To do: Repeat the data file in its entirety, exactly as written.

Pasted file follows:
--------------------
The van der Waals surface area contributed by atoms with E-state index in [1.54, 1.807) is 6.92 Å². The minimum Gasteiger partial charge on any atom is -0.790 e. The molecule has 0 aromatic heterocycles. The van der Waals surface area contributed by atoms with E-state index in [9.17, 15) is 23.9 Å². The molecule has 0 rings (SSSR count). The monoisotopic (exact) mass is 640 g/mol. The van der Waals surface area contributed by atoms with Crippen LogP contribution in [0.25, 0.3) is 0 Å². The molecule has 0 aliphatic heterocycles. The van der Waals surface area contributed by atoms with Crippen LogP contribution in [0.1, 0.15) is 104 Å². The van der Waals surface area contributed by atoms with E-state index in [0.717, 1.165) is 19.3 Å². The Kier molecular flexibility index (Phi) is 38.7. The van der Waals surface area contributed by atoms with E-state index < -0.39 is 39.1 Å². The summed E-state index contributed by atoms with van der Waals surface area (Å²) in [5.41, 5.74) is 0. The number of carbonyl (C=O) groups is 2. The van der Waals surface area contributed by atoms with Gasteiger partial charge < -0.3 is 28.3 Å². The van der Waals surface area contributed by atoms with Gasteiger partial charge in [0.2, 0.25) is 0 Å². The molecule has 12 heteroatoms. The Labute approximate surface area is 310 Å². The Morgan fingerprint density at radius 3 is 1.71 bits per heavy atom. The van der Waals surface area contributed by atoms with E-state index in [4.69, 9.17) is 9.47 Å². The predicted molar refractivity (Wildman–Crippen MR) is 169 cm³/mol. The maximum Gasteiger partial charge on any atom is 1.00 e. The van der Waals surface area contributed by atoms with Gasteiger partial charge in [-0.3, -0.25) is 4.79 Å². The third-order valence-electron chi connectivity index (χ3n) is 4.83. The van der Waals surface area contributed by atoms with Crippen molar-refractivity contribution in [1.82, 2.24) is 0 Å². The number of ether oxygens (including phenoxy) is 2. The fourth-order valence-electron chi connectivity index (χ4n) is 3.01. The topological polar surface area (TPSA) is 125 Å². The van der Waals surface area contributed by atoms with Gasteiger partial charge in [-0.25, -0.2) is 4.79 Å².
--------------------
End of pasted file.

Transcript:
The van der Waals surface area contributed by atoms with E-state index in [1.54, 1.807) is 6.92 Å². The minimum Gasteiger partial charge on any atom is -0.790 e. The molecule has 0 aromatic heterocycles. The van der Waals surface area contributed by atoms with E-state index in [9.17, 15) is 23.9 Å². The molecule has 0 rings (SSSR count). The monoisotopic (exact) mass is 640 g/mol. The van der Waals surface area contributed by atoms with Crippen LogP contribution in [0.25, 0.3) is 0 Å². The molecule has 0 aliphatic heterocycles. The van der Waals surface area contributed by atoms with Crippen LogP contribution in [0.1, 0.15) is 104 Å². The van der Waals surface area contributed by atoms with E-state index in [0.717, 1.165) is 19.3 Å². The Kier molecular flexibility index (Phi) is 38.7. The van der Waals surface area contributed by atoms with E-state index < -0.39 is 39.1 Å². The summed E-state index contributed by atoms with van der Waals surface area (Å²) in [5.41, 5.74) is 0. The number of carbonyl (C=O) groups is 2. The van der Waals surface area contributed by atoms with Gasteiger partial charge < -0.3 is 28.3 Å². The van der Waals surface area contributed by atoms with Gasteiger partial charge in [0.2, 0.25) is 0 Å². The molecule has 12 heteroatoms. The Labute approximate surface area is 310 Å². The Morgan fingerprint density at radius 3 is 1.71 bits per heavy atom. The van der Waals surface area contributed by atoms with E-state index in [4.69, 9.17) is 9.47 Å². The predicted molar refractivity (Wildman–Crippen MR) is 169 cm³/mol. The maximum Gasteiger partial charge on any atom is 1.00 e. The van der Waals surface area contributed by atoms with Gasteiger partial charge in [-0.3, -0.25) is 4.79 Å². The third-order valence-electron chi connectivity index (χ3n) is 4.83. The van der Waals surface area contributed by atoms with Crippen molar-refractivity contribution in [1.82, 2.24) is 0 Å². The number of ether oxygens (including phenoxy) is 2. The fourth-order valence-electron chi connectivity index (χ4n) is 3.01. The topological polar surface area (TPSA) is 125 Å². The van der Waals surface area contributed by atoms with Gasteiger partial charge in [-0.25, -0.2) is 4.79 Å².